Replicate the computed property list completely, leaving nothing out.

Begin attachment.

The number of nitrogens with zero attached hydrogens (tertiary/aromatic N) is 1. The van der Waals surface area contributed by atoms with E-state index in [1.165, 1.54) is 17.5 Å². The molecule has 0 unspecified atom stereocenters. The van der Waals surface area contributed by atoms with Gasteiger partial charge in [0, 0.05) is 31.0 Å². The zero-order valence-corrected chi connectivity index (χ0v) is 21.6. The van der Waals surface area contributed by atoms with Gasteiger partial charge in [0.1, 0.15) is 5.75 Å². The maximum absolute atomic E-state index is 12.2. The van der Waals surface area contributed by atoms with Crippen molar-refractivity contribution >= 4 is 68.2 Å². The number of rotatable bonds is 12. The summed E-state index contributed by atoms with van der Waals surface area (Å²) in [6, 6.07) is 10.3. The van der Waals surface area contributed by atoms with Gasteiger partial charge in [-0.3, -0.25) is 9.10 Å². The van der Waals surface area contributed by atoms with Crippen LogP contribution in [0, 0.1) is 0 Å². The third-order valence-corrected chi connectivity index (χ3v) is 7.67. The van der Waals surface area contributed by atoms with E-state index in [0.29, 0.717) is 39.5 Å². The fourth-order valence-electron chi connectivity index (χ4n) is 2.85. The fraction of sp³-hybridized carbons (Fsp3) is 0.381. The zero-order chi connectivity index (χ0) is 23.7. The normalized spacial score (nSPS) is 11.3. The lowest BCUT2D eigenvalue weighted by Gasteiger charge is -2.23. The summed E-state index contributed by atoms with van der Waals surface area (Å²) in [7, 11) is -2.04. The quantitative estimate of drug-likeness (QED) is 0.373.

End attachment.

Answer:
The number of nitrogens with zero attached hydrogens (tertiary/aromatic N) is 1. The van der Waals surface area contributed by atoms with E-state index in [1.165, 1.54) is 17.5 Å². The molecule has 0 unspecified atom stereocenters. The van der Waals surface area contributed by atoms with Gasteiger partial charge in [0, 0.05) is 31.0 Å². The zero-order valence-corrected chi connectivity index (χ0v) is 21.6. The van der Waals surface area contributed by atoms with Gasteiger partial charge in [0.1, 0.15) is 5.75 Å². The maximum absolute atomic E-state index is 12.2. The van der Waals surface area contributed by atoms with Crippen molar-refractivity contribution >= 4 is 68.2 Å². The number of rotatable bonds is 12. The summed E-state index contributed by atoms with van der Waals surface area (Å²) in [6, 6.07) is 10.3. The van der Waals surface area contributed by atoms with Gasteiger partial charge in [-0.3, -0.25) is 9.10 Å². The van der Waals surface area contributed by atoms with Crippen LogP contribution in [0, 0.1) is 0 Å². The third-order valence-corrected chi connectivity index (χ3v) is 7.67. The van der Waals surface area contributed by atoms with E-state index in [0.29, 0.717) is 39.5 Å². The fourth-order valence-electron chi connectivity index (χ4n) is 2.85. The fraction of sp³-hybridized carbons (Fsp3) is 0.381. The zero-order chi connectivity index (χ0) is 23.7. The normalized spacial score (nSPS) is 11.3. The lowest BCUT2D eigenvalue weighted by Gasteiger charge is -2.23. The summed E-state index contributed by atoms with van der Waals surface area (Å²) in [7, 11) is -2.04. The quantitative estimate of drug-likeness (QED) is 0.373.